INFOMDWR: Course Syllabus 2023


Erik-Jan van Kesteren

Hakim Qahtan

Ayoub Bagheri


May 16, 2024

1 Introduction

Data do not fall from heaven, but are created, manipulated, transformed, and cleaned - in any data analysis, therefore, the treatment of the data itself is just as important as the modeling techniques applied to them. In this course, you will get acquainted with and implement a variety of techniques to go from raw data to analyses, visualizations and insights for science and business applications. This is an overview course designed to give you the tools and skills to use and evaluate data science methods.

The course consists of two parts, data wrangling and data analysis, which are intertwined.


We assume that students who will join the course will have knowledge of statistics up to regression and analysis of variance, as well as some experience in programming in languages such as R and Python.


At the end of this course, students have attained the following objectives:

  • Know, explain, and apply data retrieval from existing relational and nonrelational databases, including text, using queries built from primitives such as select, subset, and join both directly in, e.g., SQL and through the python & R programming languages.
  • Know, explain, and apply common data clean-up procedures, including missing data and the appropriate imputation methods and feature selection.
  • Know, explain, and apply methodology to properly set-up data analysis experiments, such as train, validate, and test and the bias/variance trade-off.
  • Know, explain, and apply supervised machine learning algorithms, both for classification and regression purposes as well as their related quality measures, such as AUC and Brier scores.
  • Know, explain, and apply non-supervised learning algorithms, such as clustering and (other) matrix factorization techniques that may or may not result in lower-dimensional data representations.
  • Be able to choose between the different techniques learned in the course and be able to explain why the chosen technique fits both the data and the research question best.

2 Course Policy

This course is worth 14 ECTS, which means it is designed to give a full-time workload.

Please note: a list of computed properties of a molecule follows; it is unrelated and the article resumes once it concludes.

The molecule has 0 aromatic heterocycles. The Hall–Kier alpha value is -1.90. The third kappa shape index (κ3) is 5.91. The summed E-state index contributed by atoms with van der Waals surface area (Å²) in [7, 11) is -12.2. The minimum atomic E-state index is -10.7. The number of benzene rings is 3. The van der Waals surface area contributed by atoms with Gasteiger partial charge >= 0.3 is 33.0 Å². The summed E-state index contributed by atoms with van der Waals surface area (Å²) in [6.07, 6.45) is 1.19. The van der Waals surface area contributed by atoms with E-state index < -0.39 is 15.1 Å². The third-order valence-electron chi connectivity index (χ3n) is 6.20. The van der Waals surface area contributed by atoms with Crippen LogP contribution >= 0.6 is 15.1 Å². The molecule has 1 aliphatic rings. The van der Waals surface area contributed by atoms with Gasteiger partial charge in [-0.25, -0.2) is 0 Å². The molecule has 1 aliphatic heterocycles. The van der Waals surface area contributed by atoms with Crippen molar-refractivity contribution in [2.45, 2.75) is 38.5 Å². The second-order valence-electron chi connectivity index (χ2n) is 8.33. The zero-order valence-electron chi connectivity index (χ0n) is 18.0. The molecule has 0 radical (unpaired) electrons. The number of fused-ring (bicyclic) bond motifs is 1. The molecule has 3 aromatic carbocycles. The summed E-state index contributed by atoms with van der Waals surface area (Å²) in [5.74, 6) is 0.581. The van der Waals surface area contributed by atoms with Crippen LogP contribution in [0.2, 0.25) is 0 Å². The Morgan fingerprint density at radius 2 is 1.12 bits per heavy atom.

Weekly course flow

A regular week in this course consists of three lectures (Monday-Wednesday morning) and three lab sessions (Monday-Wednesday afternoon). The material is introduced on a theoretical level in the lectures and then put into practice in the lab sessions. The practical work done in these labs is drawn from real life situations that allow the students to experience how to solve data science problems.

In addition, students will spend time during each week on bi-weekly take-home group assignments.

  • The lectures are in-person. The required readings should be read before the lecture. These are not optional.
  • The lab sessions are in-person interactive sessions in which you apply the methods you learn about in the lectures. The answers to the exercises in the labs are discussed at the end of each session.
  • The skills acquired in the lectures and the labs provide the basis for doing the bi-weekly take-home assignment. This assignment is made in groups of 3-5 students and handed in via Blackboard.

Synchronous course policy

  • INFOMDWR is an offline-first course, with mostly in-person lectures and lab sessions.
  • We find it important for interactive and collaborative learning that the course is offline-first.
  • Due to a lack of space at UU, some lectures will be hybrid with maximum of 50-60 in-person spots. You will receive a teams meeting invitation for these sessions so you can follow online if you prefer. Note: these lectures will still be synchronous, so no recordings will be made available as per university policy.
  • If you miss a session, e.g., due to sickness, you should catch up in the regular way:
    • Read the readings
    • Go through the lecture slides
    • Do the practicals
    • Ask your peers if you have questions
    • (after the above) ask the lab teacher for further explanation

Who to ask what

There are many teachers in this course. If you have questions, first ensure the answer isn’t in this syllabus and then follow the table below:

Question type How to ask
Course proceedings Email course coordinators
Content - general Email / ask lab teachers
Practical content Email / ask lab teachers
Assignment content Email / ask lab teachers
Lecture content Email Lecturer (Hakim Qahtan / Daniel Oberski)

Grading policy

Your final grade in the course consists of the following parts:

  • Biweekly assignments (20%): every two weeks, there is a group assignment. Each assignment is graded and worth 5%.
  • Midterm exam (40%): Halfway through the course, there is a midterm exam. The content of this exam is everything in the first half of the course.
  • Final exam (40%): At the end of the course, there is a final exam. The content of this exam is focussed on the second half of the course (but note that the material builds on the first half).

To pass the course:

  • The final grade should be greater than or equal to 5.5.


  • If you obtain a grade between 4.0 and 5.4 on the midterm or the final exam, you are eligible for the resit. The grade attained in the resit will replace the grade from the exam.
  • You can only retake one of the two exams. By default this will be the one with the lowest grade (between 4.0 and 5.4). If you obtained the same grade for both, you will redo the final exam.

3 Course materials

Required Software

In this course, we will use a variety of software, but mainly SQLite, Python and R. Try to install both on your computer by the start of the course; we will also have a set-up computer lab on the first day to help you with this process.